© UNICEF Cambodia/2016/Kieng
By Navy Kieng
For women in the remote Cambodian village of Tmat Peoy, getting pre- and postnatal care is neither common nor easy. The journey to the nearest health centre can take over an hour, and many women cannot afford the cost of transportation. Learn how mobile health teams are reaching these communities to provide much-needed maternal and child health services.
PREAH VIHEAR PROVINCE, Cambodia/HONG KONG, 24 October 2016 – Min Phath, 27, lies down on a colourful mattress under the thatched roof of Tmat Peoy’s community centre in Preah Vihear Province, northern Cambodia. Chhim Ren, a trained health midwife from the Takoeung Health Centre, gently examines her belly.
Phath is six months pregnant with her second child, but this is the first antenatal check-up she’s ever had. The World Health Organization recommends a minimum of four antenatal care appointments to protect both the mother and child.
“Because of poverty, I have to work every day and have no time to go to the health centre,” she says. “It is too far.”
The Takoeung Health Centre is located 17 kms away, but in Preah Vihear Province a journey this distance can easily take an hour. Women like Phath would need to walk to the main road and wait for a shared taxi or motorbike taxi to navigate the dirt roads and rugged terrain. During the rainy season, travel time to the health centre is even longer.
Another issue is cost: the journey costs about 15,000 riels (HK$29.25), a steep sum for a family like Phath’s.
That’s why today’s visit by Takoeung Health Centre’s mobile health outreach team is so important. The Provincial Health Department, with support from UNICEF, has been sending teams like these to remote communities at least once a quarter for the last five years. The teams educate mothers and pregnant women about safe pregnancy and the importance of vaccines, and provide direct services like immunization, antenatal and postnatal care, vitamin A supplements, deworming and iron folate tablets.
Spreading the word
Tmat Peoy is home to about 338 families, with a population of 1,282 people. Of those, 121 are younger than age 5, including 24 children who are under 1 year old.
Antenatal care and delivery coverage are very low compared to other villages in the health centre’s catchment area: in the first six months of 2016, only five women received prenatal care and just two babies were delivered at the centre.
This is due in part to Tmat Peoy’s remote location – low education levels and limited access to mass media (TV/radio) mean that many villagers are unaware of the importance of appropriate care. Most villagers also eke out a daily existence through agricultural activities, and during the annual rice harvest families can spend as long as two months in the fields. Mothers, children and pregnant women miss important check-ups in this period.
The health centre staff now has a clear outreach communication plan, informing the village health support group one or two days before their visit, so villagers can plan to stay home for the treatment when possible.
The mobile teams also get a boost through word-of-mouth in the community.
Nout Noun, 27, has a five-month-old baby boy. While pregnant, she went to the health centre four times for antenatal care and vaccinations. She received information about healthy pregnancies at school, and after she got married, the village health support group and health staff told her about the benefits of prenatal care, nutrition and safe delivery at health facilities. “I know the frequency of tetanus toxoid vaccination and the number of vaccines my son needs,” she says.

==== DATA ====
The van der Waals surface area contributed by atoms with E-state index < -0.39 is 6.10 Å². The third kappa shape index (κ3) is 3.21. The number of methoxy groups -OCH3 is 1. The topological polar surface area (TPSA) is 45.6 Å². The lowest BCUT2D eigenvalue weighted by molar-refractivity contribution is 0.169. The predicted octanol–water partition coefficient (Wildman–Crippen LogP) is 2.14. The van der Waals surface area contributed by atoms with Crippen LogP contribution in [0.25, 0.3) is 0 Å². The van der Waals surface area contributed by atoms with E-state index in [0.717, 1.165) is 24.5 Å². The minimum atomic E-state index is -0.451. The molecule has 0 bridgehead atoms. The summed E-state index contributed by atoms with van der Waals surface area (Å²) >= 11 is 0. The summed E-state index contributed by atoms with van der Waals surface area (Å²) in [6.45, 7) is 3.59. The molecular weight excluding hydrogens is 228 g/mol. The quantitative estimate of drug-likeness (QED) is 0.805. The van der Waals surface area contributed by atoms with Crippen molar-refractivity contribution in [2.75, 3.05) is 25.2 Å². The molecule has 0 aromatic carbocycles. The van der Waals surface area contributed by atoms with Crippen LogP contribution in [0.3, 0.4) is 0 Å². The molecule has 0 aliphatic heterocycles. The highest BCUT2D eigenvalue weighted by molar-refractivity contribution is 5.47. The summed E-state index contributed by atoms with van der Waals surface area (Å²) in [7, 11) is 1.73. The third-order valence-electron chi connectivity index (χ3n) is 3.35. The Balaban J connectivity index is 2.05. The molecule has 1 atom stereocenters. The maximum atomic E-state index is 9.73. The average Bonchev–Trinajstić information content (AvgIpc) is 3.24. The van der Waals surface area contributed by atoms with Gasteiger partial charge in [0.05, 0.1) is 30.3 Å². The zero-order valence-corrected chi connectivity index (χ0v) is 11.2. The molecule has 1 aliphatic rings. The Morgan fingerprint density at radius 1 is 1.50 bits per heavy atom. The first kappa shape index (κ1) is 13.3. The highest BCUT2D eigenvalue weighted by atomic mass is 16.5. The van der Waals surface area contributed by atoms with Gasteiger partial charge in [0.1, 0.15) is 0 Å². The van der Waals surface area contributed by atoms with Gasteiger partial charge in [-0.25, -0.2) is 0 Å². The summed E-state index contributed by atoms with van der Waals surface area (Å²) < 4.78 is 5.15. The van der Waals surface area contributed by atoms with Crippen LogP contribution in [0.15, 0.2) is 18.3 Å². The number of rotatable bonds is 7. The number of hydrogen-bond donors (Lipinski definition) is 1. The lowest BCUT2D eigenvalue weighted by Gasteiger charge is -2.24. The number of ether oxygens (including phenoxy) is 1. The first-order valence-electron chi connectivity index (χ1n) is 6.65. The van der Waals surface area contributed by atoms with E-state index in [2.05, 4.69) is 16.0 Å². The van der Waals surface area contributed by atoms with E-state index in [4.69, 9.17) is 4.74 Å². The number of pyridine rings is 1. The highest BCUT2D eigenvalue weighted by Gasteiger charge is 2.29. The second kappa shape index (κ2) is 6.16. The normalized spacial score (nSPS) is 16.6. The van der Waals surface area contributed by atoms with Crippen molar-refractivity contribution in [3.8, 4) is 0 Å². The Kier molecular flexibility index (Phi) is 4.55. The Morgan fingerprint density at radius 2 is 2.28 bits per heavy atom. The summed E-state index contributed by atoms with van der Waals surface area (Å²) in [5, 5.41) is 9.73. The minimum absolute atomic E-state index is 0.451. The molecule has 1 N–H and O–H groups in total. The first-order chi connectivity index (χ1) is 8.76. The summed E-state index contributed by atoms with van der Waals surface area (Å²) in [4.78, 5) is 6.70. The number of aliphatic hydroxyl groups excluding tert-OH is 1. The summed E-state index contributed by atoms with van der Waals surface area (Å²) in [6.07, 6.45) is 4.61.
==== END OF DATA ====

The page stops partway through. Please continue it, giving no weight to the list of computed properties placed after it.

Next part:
Now, Noun is trying to motivate the pregnant women in her village to also receive antenatal care and deliver at the health centre for healthier, safer pregnancies and births.
A wide range of services
On health outreach days like today, the community centre is usually bustling with the large crowd of children and adults. The staff set up their work stations and the team divides the space into small sections, each offering a different service.
Health staff do their best to check each person’s registration card and identify those who aren’t present, so they too can be located and treated. Like in many rural Cambodian villages, Tmap Peoy’s population is scattered, so in addition to offering services at the community centre, health staff travel house to house to reach community members who haven’t made it to health centre.
Before immunizing pregnant women and infants younger than 1 year old, the health staff conducts an education session. It focuses on the vaccine schedule for children and women, the benefits of antenatal care, danger signs during and post pregnancy, and proper nutrition for expecting mothers and children.
“If the health staff wasn’t here, I would have had no antenatal care like during my first pregnancy,” Phath says. Her first child was delivered at home with a traditional birth attendant, putting herself and her baby at risk of infection or worse. “The health staff informed me that it is safer to give birth at a health facility with skilled midwives, so now I’m trying to save some money to do that.”
Phath’s midwife Chhim Ren is one of the many Takoeung Health Centre staff who travels village to village providing women and children with care. Though she says she sometimes struggles to explain and persuade people to use health services, she is starting to see some positive changes.
“More people get vaccinations now, including children. More pregnant women travel to the health centre for services. For this village, only 30 per cent of pregnant women received antenatal care, but compared to last year’s percentage, coverage is improving. Things are improving, one woman and baby at a time.”